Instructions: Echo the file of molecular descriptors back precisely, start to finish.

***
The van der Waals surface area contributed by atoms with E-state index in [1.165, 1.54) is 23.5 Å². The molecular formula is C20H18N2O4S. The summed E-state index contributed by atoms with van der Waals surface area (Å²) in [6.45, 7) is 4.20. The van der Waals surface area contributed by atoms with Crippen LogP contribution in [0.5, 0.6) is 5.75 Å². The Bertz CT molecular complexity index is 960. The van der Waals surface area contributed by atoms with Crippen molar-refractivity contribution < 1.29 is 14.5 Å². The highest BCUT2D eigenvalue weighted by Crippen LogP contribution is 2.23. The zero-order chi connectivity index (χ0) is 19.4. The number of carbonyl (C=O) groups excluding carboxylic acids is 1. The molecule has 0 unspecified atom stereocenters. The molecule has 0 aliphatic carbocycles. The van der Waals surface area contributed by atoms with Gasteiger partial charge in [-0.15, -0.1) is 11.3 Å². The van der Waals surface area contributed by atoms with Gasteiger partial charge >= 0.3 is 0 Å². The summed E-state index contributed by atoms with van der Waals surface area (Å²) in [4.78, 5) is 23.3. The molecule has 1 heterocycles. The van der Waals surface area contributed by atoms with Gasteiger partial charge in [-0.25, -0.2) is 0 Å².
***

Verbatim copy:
The van der Waals surface area contributed by atoms with E-state index in [1.165, 1.54) is 23.5 Å². The molecular formula is C20H18N2O4S. The summed E-state index contributed by atoms with van der Waals surface area (Å²) in [6.45, 7) is 4.20. The van der Waals surface area contributed by atoms with Crippen LogP contribution in [0.5, 0.6) is 5.75 Å². The Bertz CT molecular complexity index is 960. The van der Waals surface area contributed by atoms with Crippen molar-refractivity contribution < 1.29 is 14.5 Å². The highest BCUT2D eigenvalue weighted by Crippen LogP contribution is 2.23. The zero-order chi connectivity index (χ0) is 19.4. The number of carbonyl (C=O) groups excluding carboxylic acids is 1. The molecule has 0 unspecified atom stereocenters. The molecule has 0 aliphatic carbocycles. The van der Waals surface area contributed by atoms with Gasteiger partial charge in [-0.15, -0.1) is 11.3 Å². The van der Waals surface area contributed by atoms with Gasteiger partial charge >= 0.3 is 0 Å². The summed E-state index contributed by atoms with van der Waals surface area (Å²) in [4.78, 5) is 23.3. The molecule has 1 heterocycles. The van der Waals surface area contributed by atoms with Gasteiger partial charge in [-0.25, -0.2) is 0 Å².